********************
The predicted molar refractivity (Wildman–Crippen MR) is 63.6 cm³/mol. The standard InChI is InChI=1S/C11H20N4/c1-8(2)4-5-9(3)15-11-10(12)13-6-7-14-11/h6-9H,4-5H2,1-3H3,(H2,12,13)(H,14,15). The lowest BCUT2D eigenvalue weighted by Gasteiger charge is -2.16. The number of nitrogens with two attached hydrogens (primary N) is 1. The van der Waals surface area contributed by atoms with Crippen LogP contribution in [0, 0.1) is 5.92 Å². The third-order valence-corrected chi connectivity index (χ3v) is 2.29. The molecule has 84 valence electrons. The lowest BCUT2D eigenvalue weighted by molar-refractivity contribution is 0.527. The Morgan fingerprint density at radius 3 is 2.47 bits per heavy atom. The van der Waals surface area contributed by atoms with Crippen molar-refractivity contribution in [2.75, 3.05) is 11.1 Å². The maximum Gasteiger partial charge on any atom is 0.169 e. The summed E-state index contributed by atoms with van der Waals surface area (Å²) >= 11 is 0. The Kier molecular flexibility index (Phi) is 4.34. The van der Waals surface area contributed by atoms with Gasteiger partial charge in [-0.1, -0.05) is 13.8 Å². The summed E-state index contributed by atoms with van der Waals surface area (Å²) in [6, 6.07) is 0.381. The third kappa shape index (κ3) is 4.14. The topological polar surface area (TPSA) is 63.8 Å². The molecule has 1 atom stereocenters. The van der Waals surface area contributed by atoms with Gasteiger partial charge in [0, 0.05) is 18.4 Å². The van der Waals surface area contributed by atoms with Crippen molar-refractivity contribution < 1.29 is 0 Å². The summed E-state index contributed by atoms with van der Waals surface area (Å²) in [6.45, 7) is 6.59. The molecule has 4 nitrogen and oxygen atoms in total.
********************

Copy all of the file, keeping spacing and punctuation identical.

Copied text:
The predicted molar refractivity (Wildman–Crippen MR) is 63.6 cm³/mol. The standard InChI is InChI=1S/C11H20N4/c1-8(2)4-5-9(3)15-11-10(12)13-6-7-14-11/h6-9H,4-5H2,1-3H3,(H2,12,13)(H,14,15). The lowest BCUT2D eigenvalue weighted by Gasteiger charge is -2.16. The number of nitrogens with two attached hydrogens (primary N) is 1. The van der Waals surface area contributed by atoms with Crippen LogP contribution in [0, 0.1) is 5.92 Å². The third-order valence-corrected chi connectivity index (χ3v) is 2.29. The molecule has 84 valence electrons. The lowest BCUT2D eigenvalue weighted by molar-refractivity contribution is 0.527. The Morgan fingerprint density at radius 3 is 2.47 bits per heavy atom. The van der Waals surface area contributed by atoms with Crippen molar-refractivity contribution in [2.75, 3.05) is 11.1 Å². The maximum Gasteiger partial charge on any atom is 0.169 e. The summed E-state index contributed by atoms with van der Waals surface area (Å²) >= 11 is 0. The Kier molecular flexibility index (Phi) is 4.34. The van der Waals surface area contributed by atoms with Gasteiger partial charge in [-0.1, -0.05) is 13.8 Å². The summed E-state index contributed by atoms with van der Waals surface area (Å²) in [6, 6.07) is 0.381. The third kappa shape index (κ3) is 4.14. The topological polar surface area (TPSA) is 63.8 Å². The molecule has 1 atom stereocenters. The van der Waals surface area contributed by atoms with Gasteiger partial charge in [0, 0.05) is 18.4 Å². The van der Waals surface area contributed by atoms with Crippen molar-refractivity contribution < 1.29 is 0 Å². The summed E-state index contributed by atoms with van der Waals surface area (Å²) in [6.45, 7) is 6.59. The molecule has 4 nitrogen and oxygen atoms in total.